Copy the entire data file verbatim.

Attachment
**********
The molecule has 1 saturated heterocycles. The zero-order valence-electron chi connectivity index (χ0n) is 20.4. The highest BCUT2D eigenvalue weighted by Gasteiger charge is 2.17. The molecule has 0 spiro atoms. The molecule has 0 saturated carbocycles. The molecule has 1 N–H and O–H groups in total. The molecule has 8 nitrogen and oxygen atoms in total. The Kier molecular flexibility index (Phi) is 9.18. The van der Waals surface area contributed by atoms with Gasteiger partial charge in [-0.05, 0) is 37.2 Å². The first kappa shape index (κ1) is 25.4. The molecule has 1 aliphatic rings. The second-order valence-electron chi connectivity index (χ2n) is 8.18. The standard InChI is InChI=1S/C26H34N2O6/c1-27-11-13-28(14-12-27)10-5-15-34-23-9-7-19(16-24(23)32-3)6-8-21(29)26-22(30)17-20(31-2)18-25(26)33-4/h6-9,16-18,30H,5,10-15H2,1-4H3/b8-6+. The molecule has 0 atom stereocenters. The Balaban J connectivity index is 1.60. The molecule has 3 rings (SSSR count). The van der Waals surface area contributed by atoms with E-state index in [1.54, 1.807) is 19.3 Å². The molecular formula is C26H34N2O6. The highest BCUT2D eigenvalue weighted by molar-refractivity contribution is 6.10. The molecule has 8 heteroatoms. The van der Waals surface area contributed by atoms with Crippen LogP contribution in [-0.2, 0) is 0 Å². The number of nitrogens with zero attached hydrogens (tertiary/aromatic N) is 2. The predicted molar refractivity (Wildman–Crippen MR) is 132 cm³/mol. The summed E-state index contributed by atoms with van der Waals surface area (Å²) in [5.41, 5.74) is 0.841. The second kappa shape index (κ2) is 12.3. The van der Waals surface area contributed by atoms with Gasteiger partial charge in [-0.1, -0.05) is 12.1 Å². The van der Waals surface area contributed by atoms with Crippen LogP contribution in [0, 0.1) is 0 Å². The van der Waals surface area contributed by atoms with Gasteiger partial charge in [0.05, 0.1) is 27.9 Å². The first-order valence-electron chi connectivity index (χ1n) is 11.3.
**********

The molecule has 1 saturated heterocycles. The zero-order valence-electron chi connectivity index (χ0n) is 20.4. The highest BCUT2D eigenvalue weighted by Gasteiger charge is 2.17. The molecule has 0 spiro atoms. The molecule has 0 saturated carbocycles. The molecule has 1 N–H and O–H groups in total. The molecule has 8 nitrogen and oxygen atoms in total. The Kier molecular flexibility index (Phi) is 9.18. The van der Waals surface area contributed by atoms with Gasteiger partial charge in [-0.05, 0) is 37.2 Å². The first kappa shape index (κ1) is 25.4. The molecule has 1 aliphatic rings. The second-order valence-electron chi connectivity index (χ2n) is 8.18. The standard InChI is InChI=1S/C26H34N2O6/c1-27-11-13-28(14-12-27)10-5-15-34-23-9-7-19(16-24(23)32-3)6-8-21(29)26-22(30)17-20(31-2)18-25(26)33-4/h6-9,16-18,30H,5,10-15H2,1-4H3/b8-6+. The molecule has 0 atom stereocenters. The Balaban J connectivity index is 1.60. The molecule has 3 rings (SSSR count). The van der Waals surface area contributed by atoms with E-state index in [1.54, 1.807) is 19.3 Å². The molecular formula is C26H34N2O6. The highest BCUT2D eigenvalue weighted by molar-refractivity contribution is 6.10. The molecule has 8 heteroatoms. The van der Waals surface area contributed by atoms with Crippen LogP contribution in [-0.2, 0) is 0 Å². The number of nitrogens with zero attached hydrogens (tertiary/aromatic N) is 2. The predicted molar refractivity (Wildman–Crippen MR) is 132 cm³/mol. The summed E-state index contributed by atoms with van der Waals surface area (Å²) in [5.41, 5.74) is 0.841. The second kappa shape index (κ2) is 12.3. The van der Waals surface area contributed by atoms with Gasteiger partial charge in [-0.1, -0.05) is 12.1 Å². The van der Waals surface area contributed by atoms with Crippen LogP contribution in [0, 0.1) is 0 Å². The van der Waals surface area contributed by atoms with Gasteiger partial charge in [0.05, 0.1) is 27.9 Å². The first-order valence-electron chi connectivity index (χ1n) is 11.3.